Mind Games and Murder

by Janis Patterson

I wonder if all mystery writers are irretrievably warped?

I spent last week at the Novelists’ Inc. (NINC) conference in St. Pete Beach, Florida. It was held at the luxurious TradeWinds resort, a place of which dreams are made. The weather was good – a little rain, a lot of wind, but mostly warm and sunny. The resort amenities are incredible – this is our fourth time here and I still haven’t been able to do all the ‘resorty’ things I want to, such as going down the big slide and doing the paddle boats on the carefully maintained artificial creek or sing at karaoke night. (I’m not lazy – it’s just the conference is so intense and it’s so wonderful to be able just to sit and talk with other writers.)

The resort is perfection, and the staff works hard to keep it that way. (And I’m positive none of my dire imaginings have ever happened there in reality – it is a lovely place in every sense of the word.) I mean, even the brick walks are swept several times a day to keep the beach sand off. Everywhere you look there are staff members in their trademark blue and yellow Hawaiian style shirts going around making things perfect, just like little elves. The restaurants and bars are great and to get up early in the morning and watch from our balcony as the day is born to the music of the surf is heavenly.

So why are my thoughts swamped with murder and mayhem? You’d think I would just be enjoying the conference and my friends and the beauty, but no – so  far I’ve hatched a bunch of plots that involve poisoning, stabbing, international intrigue and smuggling, all located in this consciously perfect setting.

Violence and crime are terrible no matter where they occur, but it seems they are worse in places of such beauty and perfection, and therefore more alluring to the mystery writer. The vast number of employees, each in their yellow and blue Hawaiian shirts, are an invitation to a villainous outsider outsider to use the uniform as camouflage. After all, with the exception of our chambermaid, I don’t think I’ve seen the same employee twice.

Am I the only one who looks at the minutiae of life through such a murderous lens? In an arboretum full of beautiful plants I am drawn to the poisonous ones. In an art museum I find myself thinking not of the beautiful paintings, but of what a wonderful place it would be to hide a body. A shopping mall? Just too full of murderous opportunities to list.

People often ask me where I get my ideas – or, worse, offer to sell me theirs. Getting the ideas is not the problem; most of the creative people I know have many more than they can ever use. The problem is deciding which idea to use – and it takes a bunch that fit together seamlessly to make a good book. The bad part is that you can only fit so many widely different murders into one book!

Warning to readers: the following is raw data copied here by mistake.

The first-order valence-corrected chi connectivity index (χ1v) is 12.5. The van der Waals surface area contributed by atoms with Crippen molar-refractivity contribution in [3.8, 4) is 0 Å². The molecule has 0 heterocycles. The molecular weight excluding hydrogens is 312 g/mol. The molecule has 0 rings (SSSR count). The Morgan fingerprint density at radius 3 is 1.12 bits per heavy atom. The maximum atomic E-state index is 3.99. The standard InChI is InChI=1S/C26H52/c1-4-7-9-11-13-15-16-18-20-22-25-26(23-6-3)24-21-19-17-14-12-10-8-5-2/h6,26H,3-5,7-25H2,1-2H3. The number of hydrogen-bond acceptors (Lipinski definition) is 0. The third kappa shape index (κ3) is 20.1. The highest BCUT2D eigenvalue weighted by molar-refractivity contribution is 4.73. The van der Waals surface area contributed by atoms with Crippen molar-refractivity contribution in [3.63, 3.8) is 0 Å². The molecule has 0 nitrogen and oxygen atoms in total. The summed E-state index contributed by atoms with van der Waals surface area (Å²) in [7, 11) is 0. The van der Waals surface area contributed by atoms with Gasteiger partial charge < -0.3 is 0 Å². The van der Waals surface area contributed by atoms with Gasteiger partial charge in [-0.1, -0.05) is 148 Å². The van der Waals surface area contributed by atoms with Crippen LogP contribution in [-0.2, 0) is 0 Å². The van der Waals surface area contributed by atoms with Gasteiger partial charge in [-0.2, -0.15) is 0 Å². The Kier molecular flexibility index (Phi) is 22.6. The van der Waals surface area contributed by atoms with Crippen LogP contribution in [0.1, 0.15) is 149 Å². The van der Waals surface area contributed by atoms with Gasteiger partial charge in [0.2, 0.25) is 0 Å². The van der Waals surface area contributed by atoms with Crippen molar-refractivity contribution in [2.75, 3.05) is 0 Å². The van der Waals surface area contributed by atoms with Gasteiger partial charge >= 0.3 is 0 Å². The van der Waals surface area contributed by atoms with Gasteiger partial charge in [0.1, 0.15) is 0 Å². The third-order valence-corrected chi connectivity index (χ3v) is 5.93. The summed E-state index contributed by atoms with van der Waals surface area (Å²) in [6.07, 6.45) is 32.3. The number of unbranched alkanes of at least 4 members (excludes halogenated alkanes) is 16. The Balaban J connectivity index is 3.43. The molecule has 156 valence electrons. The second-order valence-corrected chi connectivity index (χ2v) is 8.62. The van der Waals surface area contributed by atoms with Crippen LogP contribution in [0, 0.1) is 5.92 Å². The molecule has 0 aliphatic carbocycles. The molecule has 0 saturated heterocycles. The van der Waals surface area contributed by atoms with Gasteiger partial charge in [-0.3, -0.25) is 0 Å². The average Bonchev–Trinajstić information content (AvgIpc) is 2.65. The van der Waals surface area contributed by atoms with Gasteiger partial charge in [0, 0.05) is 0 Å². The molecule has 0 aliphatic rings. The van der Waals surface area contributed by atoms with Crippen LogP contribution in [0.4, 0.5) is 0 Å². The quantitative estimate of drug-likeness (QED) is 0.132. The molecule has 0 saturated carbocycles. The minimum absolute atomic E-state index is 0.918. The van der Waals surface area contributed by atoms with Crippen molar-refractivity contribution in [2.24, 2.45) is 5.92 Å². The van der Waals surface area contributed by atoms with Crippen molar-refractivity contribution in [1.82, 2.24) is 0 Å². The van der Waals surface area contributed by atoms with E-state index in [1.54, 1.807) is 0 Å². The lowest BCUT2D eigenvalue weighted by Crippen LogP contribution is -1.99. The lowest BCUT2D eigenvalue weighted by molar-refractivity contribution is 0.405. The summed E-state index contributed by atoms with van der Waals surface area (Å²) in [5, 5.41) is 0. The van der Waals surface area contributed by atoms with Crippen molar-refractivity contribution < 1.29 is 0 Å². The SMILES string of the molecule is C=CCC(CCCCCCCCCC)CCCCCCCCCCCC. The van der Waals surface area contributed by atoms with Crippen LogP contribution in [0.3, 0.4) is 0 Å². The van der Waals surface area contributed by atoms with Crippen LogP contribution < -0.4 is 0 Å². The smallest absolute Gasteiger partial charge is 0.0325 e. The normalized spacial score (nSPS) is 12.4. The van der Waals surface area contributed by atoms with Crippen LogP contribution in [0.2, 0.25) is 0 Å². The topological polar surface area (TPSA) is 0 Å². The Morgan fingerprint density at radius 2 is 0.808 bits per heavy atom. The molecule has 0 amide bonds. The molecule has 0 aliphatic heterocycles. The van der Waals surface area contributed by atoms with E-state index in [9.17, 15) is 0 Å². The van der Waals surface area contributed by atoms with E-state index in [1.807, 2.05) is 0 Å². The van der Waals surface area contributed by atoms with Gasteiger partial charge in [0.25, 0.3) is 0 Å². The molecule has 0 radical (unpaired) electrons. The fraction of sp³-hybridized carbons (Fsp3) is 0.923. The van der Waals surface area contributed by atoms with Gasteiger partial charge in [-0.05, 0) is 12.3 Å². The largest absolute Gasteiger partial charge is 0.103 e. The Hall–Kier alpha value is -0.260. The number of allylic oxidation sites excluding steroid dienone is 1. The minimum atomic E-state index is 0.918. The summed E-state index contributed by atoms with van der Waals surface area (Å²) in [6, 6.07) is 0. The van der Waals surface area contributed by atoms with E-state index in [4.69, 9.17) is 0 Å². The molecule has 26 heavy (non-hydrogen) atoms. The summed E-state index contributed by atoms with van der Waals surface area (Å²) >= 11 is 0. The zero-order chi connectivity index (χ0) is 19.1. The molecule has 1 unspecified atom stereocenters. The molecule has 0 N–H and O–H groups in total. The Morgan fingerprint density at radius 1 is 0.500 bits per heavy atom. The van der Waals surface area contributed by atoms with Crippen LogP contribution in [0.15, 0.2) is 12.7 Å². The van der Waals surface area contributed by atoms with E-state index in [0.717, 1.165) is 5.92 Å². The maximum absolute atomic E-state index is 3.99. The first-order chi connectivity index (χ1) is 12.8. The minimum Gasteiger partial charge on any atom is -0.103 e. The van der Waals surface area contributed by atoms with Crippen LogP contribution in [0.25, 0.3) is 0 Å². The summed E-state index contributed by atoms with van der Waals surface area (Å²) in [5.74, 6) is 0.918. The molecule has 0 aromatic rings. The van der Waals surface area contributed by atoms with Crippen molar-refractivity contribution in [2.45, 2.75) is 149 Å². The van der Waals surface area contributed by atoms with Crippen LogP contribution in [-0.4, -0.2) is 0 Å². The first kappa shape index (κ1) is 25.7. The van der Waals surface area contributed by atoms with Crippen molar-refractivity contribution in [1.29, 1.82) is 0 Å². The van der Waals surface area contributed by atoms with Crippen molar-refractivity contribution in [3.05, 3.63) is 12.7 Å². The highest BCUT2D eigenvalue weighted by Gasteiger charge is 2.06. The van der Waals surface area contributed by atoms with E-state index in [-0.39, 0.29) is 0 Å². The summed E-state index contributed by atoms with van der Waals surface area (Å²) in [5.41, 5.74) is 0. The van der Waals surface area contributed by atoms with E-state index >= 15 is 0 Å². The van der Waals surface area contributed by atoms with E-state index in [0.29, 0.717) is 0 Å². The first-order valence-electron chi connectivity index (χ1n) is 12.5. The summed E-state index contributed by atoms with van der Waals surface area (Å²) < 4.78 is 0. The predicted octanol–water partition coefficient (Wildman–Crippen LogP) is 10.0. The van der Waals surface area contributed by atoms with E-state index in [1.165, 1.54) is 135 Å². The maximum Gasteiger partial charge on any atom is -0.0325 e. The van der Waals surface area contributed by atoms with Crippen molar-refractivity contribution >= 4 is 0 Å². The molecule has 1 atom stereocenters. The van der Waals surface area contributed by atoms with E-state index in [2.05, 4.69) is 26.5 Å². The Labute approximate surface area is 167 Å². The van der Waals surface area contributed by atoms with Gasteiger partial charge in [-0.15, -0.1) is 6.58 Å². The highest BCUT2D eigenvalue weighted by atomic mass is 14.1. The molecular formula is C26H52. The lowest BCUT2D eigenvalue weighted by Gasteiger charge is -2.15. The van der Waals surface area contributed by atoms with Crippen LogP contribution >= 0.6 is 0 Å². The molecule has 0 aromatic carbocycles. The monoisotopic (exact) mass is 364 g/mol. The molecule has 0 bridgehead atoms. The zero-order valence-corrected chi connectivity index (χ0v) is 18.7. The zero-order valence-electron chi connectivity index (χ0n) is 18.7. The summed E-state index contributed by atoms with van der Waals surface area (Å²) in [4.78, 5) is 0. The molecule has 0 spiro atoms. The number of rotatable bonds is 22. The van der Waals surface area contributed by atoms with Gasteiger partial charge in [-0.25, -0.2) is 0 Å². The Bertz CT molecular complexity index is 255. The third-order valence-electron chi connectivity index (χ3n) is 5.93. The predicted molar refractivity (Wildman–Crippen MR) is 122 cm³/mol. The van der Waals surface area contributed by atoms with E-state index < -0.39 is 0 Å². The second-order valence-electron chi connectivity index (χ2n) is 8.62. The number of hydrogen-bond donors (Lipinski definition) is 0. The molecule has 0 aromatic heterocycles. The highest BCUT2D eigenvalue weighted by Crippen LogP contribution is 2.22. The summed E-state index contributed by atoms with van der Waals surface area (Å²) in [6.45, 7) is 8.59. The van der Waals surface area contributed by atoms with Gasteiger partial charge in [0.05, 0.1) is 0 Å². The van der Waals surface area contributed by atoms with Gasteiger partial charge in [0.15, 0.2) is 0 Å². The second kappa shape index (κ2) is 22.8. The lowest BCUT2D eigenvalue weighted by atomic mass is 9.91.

Worst of all, when you are surrounded by such beauty and comfort and perfection the urge to indulge in a little villainous mayhem is far too much to resist. I think I’ve decided on smuggling… or maybe jealousy… or perhaps a disputed inheritance… as the inciting incident. Check with me next  year and we’ll see how the story turned out!

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Holiday Reads or Not? by Paty Jager

paty shadow (1)I’m not one of those people who has to buy every romance or mystery book that deals with a holiday. In fact, over the 50+ years that I’ve been a reader,  I’ve had one Nora Roberts set of romance books that were Christmas books that I read every year in December, but I didn’t read any other Christmas books. Then a friend wrote a Thanksgiving novella. I pull that out and read it in November. But that’s about it for reading holiday themed books.

And yet, I seem to write a lot of holiday themed books. In my romance books I’ve written three Christmas Stories, a 4th of July, New Year’s, Halloween, and Valentine story.

In my mysteries, I’ve now written a Christmas and a Halloween story. Last November I put out Yuletide Slaying with Sheba the pony-sized mutt as the character who discovered the dead body.

And this month, going with the theme of an animal finding the body in the holiday stories, Lewis, Crazy Lil’s orange cat, finds the body in Haunting Corpse, book 9 of my Shandra Higheagle Mystery series.

I found while planning this book, I didn’t really think about the holiday. My mind was focused on the murder and who could have done it. The Halloween party was merely used as a means to gather information for Shandra and Ryan and the reader. But I had fun writing the party, the costumes, and the conversations.

Do you find as a reader that you like to read between the lines of the conversation and character’s actions, to try and discover the murderer? Or do you just let yourself go with the flow of the story and be surprised at the end?  Writer’s do you try to make your characters’ conversations relevant to giving clues or do you just write what comes to mind and drop a hint here or there?

Here is the blurb and cover of my newest Shandra Higheagle Mystery.

Haunting Corpse 5x8Desertion…Wrath…Murder

A runaway bride, murder, and arson has Shandra Higheagle sleuthing again. Sorting through the debris of her best friend’s childhood, Shandra believes she must solve the murder before her friend becomes the next victim.

Stumbling upon a dead body, Detective Ryan Greer is determined to bring the killer to justice before Shandra becomes too entangled in her friend’s dysfunctional past. He hopes he’s not too late. Her deceased grandmother has already visited her dreams, putting Shandra in the middle of his investigation and danger.

Universal Link – https://www.books2read.com/u/3J0ZWX




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Retro-dressing my characters

By Sally Carpenter

One of the challenges of writers of historical mysteries is clothing their characters. As fashions change continually, authors must carefully research their time period for accuracy.